In 1939, Dorothy Hixon Clendening presented the Hixon Laboratory to the University of Kansas. One floor of the laboratory was established as a library devoted to medical history. At that time, Logan Clendening donated to the library his collection of history of medicine works, as well as works in the basic sciences. Upon Dr. Clendening's death in 1945, his collection of approximately six thousand volumes was bequeathed to the University of Kansas Endowment Association. Clendening's generosity was augmented by a collection of Chinese objects and books on Chinese medicine presented by Dr. Matthew W. Pickard. Dr. E. H. Hashinger gave the library a collection of early nursing bottles and surgical instruments.
Through the years, the Library received important collections from Ralph H. Major, Edward H. Skinner, Russell L. Haden, and Thor Jager. These items, in addition to ongoing acquisitions, eventually increased the number of volumes to approximately 25,000.
On July 28, 1983, the Library received formal designation as The Clendening History of Medicine Library. Earlier that year, the Executive Committee of the Medical Faculty met and unanimously approved a resolution recognizing that "the Clendening Library houses one of the most outstanding collections of books and artifacts relative to the history of medicine that exists in the United States". Further, they opined "that the continued growth and development of all aspects of human medicine will be best achieved if based upon the history of medicine".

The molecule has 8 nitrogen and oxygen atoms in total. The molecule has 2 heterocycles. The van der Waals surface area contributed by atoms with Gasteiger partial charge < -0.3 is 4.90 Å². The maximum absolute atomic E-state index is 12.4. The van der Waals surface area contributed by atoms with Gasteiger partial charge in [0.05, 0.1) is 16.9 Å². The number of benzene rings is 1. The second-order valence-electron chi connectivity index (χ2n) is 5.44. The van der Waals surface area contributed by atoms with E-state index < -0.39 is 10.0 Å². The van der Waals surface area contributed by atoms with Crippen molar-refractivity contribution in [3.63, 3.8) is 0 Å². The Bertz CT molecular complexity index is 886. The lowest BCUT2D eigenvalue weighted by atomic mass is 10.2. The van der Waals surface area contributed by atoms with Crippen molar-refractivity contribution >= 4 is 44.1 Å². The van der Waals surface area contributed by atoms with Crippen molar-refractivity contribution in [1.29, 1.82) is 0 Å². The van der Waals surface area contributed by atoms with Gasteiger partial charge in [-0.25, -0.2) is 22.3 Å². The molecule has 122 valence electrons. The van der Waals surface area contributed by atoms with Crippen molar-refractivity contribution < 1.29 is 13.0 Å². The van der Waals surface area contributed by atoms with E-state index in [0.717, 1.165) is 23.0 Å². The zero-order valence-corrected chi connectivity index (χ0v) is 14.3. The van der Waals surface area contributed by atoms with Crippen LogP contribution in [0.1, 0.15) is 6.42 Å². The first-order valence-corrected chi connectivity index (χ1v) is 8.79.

During the 1980's and 1990's, the Library continued to acquire rare books, both through gifts and through direct purchase. In 1998, the Library participated in the Haskell F. Norman Library of Science and Medicine sale at Christie's. Purchases included a collection of works on mesmerism and Georg Bartisch's Ophthalmoduleia.
Additionally, during this time, the Library acquired numerous new works in the history of medicine and expanded its scope to include biomedical ethics and medical humanities. Presently, the Library holds approximately 29,000 monographs, 1800 bound serials, and numerous manuscripts.